Or as mentioned in that last post, I could make a new stack of Prestige tech... hopefully that won't throw off people who read the original rules for Prestige planets which say they don't help with research (I had meant that they don't qualify you for the techs that existed at the time).

As an example, I think it would be good to have a tech that gives you a permanent Politics icon.


I have edited many of the Agendas to try and make them all attractive to activate, but a few still need work. The key is that all Agendas have a benefit for the person activating them so that they don't just sit there being boring. Some of the really good ones are like "Increase all warfare costs by 2. When activating this agenda, settle a planet."

I created a series of 6 agendas that give everyone the action "trade [Food] and [Iron] for 4vp and [Silicon]" or similar. There are 6 so that they cover every combination of food, water, iron, and silicon. The idea being that if you produce exactly those resources, then those agendas are really good for you, and if you don't, then you can use your Political Influence tile's action to trade what you do produce for the right stuff.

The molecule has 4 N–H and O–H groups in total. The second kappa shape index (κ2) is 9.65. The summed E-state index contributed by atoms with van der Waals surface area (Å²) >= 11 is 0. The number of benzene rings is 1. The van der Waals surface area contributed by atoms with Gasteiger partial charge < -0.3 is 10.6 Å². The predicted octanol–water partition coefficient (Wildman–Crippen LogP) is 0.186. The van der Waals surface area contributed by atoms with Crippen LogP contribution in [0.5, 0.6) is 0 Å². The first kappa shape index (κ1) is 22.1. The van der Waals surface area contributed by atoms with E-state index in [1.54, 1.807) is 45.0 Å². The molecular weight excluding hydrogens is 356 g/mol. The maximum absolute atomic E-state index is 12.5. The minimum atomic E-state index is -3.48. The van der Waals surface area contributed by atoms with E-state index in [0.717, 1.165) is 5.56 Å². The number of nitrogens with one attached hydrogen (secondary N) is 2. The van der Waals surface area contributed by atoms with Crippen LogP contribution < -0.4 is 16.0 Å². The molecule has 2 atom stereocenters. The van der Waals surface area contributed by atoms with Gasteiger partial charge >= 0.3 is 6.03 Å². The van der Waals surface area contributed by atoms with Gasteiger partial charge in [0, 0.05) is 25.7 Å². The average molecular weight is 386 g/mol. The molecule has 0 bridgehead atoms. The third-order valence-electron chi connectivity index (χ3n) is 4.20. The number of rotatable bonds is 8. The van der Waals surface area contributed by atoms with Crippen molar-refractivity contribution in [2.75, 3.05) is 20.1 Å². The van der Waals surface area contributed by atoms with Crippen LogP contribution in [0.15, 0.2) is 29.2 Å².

I like these, and it's kind of neat to chain them together, but I don't like that there are so many of them. It's a bit boring if multiples come up, and especially if nobody tries to take advantage of them. I thought about just having 1 or 2, and letting the activating player choose which resources get traded in ("When activating this agenda, place 2 different resources from the supply onto it. Action: Trade the two resources on this card for 4vp"). Michael suggested instead that I make 4 cards, each with 1 specific resource, and let the activating player choose the other ("When activating this agenda, place 1 resources from the supply onto it. Action: Trade Water and the resource on this card for 4vp" - maybe force the chosen resource to be different than the given one, maybe not). I don't mind that idea, but I wonder if 4 is still too many such cards.

I had originally made 4 different cards that gave +1vp when trading at least 1 resource of a particular type (one for each type), and I cut that down to 2 cards where the activating player chooses the type. I suppose just 1 of those could be enough? And maybe 4 of the "Action: Trade 1 X and 1 Y for 4vp" (where X is given, and Y is chosen by the activating player) might be OK too. Worth trying at least!

"When activating, put a resource on this card. ACTION: Trade that resource for vp + any other resource" might be a good Agenda to try as well.